Tan W Palmby TR Gavard J Amornphimoltham P Zheng Y Gutkind JS. An essential role for Rac1 in endothelial cell function and vascular development. FASEB J . 2008; 22: 1829–1838. [CrossRef] [PubMed]
Itaya M Sakurai E Nozaki M Upregulation of VEGF in murine retina via monocyte recruitment after retinal scatter laser photocoagulation. Invest Ophthalmol Vis Sci . 2007; 48: 5677–5683. [CrossRef] [PubMed]
Zhang L Conejo-Garcia JR Yang N Different effects of glucose starvation on expression and stability of VEGF mRNA isoforms in murine ovarian cancer cells. Biochem Biophys Res Commun . 2002; 292: 860–868. [CrossRef] [PubMed]
Gerdes J Lemke H Baisch H Wacker HH Schwab U Stein H. Cell cycle analysis of a cell proliferation-associated human nuclear antigen defined by the monoclonal antibody Ki67. J Immunol . 1984; 133: 1710–1715. [PubMed]
Chakravarthi S Thanikachalam P Nagaraja HS Yang DLW Bukhari NI. Assessment of proliferative index and its association with Ki-67 antigen molecule expression in nodular hyperplasia of prostate. Indian J Sci Technol . 2009; 2: 1–4.
Wang H Wittchen ES Jiang Y Ambati B Grossniklaus HE Hartnett ME. Upregulation of CCR3 by age-related stresses promotes choroidal endothelial cell migration via VEGF-dependent and -independent signaling. Invest Ophthalmol Vis Sci . 2011; 52: 8271–8277. [CrossRef] [PubMed]
Monaghan-Benson E Hartmann J Vendrov AE The role of vascular endothelial growth factor-induced activation of NADPH oxidase in choroidal endothelial cells and choroidal neovascularization. Am J Pathol . 2010; 177: 2091–2102. [CrossRef] [PubMed]
Ahmad I Balasubramanian S Del Debbio CB Regulation of ocular angiogenesis by Notch signaling: implications in neovascular age-related macular degeneration. Invest Ophthalmol Vis Sci . 2011; 52: 2868–2878. [CrossRef] [PubMed]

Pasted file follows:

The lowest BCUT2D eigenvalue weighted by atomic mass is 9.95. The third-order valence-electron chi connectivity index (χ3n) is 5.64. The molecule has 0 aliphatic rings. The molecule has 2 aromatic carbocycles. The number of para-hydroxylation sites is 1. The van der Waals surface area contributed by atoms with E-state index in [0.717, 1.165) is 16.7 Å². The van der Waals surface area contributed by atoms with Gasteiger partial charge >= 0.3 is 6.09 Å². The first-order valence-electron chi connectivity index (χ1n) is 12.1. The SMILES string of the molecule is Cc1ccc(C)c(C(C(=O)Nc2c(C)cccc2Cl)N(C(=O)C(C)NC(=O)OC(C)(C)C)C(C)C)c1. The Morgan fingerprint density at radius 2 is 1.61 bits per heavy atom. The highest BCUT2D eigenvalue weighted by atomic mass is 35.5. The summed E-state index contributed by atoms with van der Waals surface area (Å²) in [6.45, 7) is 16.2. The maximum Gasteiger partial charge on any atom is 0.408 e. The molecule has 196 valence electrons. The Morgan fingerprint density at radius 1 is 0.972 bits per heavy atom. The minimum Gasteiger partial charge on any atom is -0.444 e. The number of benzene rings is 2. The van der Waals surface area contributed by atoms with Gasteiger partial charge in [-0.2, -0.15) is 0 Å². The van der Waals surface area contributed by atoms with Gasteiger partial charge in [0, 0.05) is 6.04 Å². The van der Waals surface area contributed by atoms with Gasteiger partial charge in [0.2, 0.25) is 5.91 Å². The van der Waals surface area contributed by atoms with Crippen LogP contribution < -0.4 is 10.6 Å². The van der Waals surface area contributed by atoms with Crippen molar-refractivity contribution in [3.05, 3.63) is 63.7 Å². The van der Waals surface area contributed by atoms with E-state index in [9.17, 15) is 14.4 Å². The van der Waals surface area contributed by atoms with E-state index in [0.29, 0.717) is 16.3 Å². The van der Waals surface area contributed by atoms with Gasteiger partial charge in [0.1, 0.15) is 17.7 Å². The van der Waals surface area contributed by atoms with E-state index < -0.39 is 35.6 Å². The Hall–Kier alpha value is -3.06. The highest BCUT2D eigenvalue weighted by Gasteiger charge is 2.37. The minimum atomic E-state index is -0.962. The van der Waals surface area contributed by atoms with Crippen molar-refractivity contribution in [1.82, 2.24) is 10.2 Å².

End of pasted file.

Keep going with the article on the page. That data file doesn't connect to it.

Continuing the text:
Liclican EL Nguyen V Sullivan AB Gronert K. Selective activation of the prostaglandin E2 circuit in chronic injury-induced pathologic angiogenesis. Invest Ophthalmol Vis Sci . 2010; 51: 6311–6320. [CrossRef] [PubMed]
Salcedo R Young HA Ponce ML Eotaxin (CCL11) induced in vivo angiogenic responses by human CCR3+ endothelial cells. J Immunol . 2001; 166: 7571–7578. [CrossRef] [PubMed]
Jamaluddin MS Wang X Wang H Rafael C Yao Q Chen C. Eotaxin increases monolayer permeability of human coronary artery endothelial cells. Arterioscler Thromb Vasc Biol . 2009; 29: 2149–2152.
Soker S Gollamudi-Payne S Fidder H Charmahelli H Klagsbrun M. Inhibition of vascular endothelial growth factor (VEGF)-induced endothelial cell proliferation by a peptide corresponding to the exon 7-encoded domain of VEGF165. J Biol Chem . 1997; 272: 31582–31588. [CrossRef] [PubMed]
Ishida S Usui T Yamashiro K VEGF164-mediated inflammation is required for pathological, but not physiological, ischemia-induced retinal neovascularization. J Exp Med . 2003; 198: 483–489. [CrossRef] [PubMed]
Footnotes
 Supported by a Grant-in-Aid for Scientific Research (C) from the Japan Society for the Promotion of Science and a Grant-in-Aid for Scientific Research from the Ministry of Health, Labour and Welfare of Japan.
Footnotes
 Disclosure: T. Mizutani, None; M. Ashikari, None; M. Tokoro, None; M. Nozaki, None; Y. Ogura, None
Figure 1
 
The CCR3 antagonist suppresses the CNV volume. (A, B) Oral administration of the CCR3 antagonist suppresses the CNV volume. (A) Representative examples of CNV in mice treated with DMSO (control) and the CCR3 antagonist YM-344031 (50 mg/kg/day). Bars: 100 μm. (B) The CNV volume is significantly suppressed by the CCR3 antagonist at 50 mg/kg/day compared with the vehicle control (DMSO). Data are means ± SEM (n = 8). *P < 0.0001. (C, D) Intravitreous injection of the CCR3 antagonist suppresses the CNV volume. (C) Representative examples of CNV in mice treated with DMSO (a) or the CCR3 antagonist at 0.1 μg (b), 1.0 μg (c), or 10.0 μg (d). Bars: 100 μm. (D) The CNV volume is significantly suppressed by the intravitreous injections of the CCR3 antagonist in a dose-dependent manner. Data are means ± SEM (n = 8). *P < 0.01 versus control (DMSO).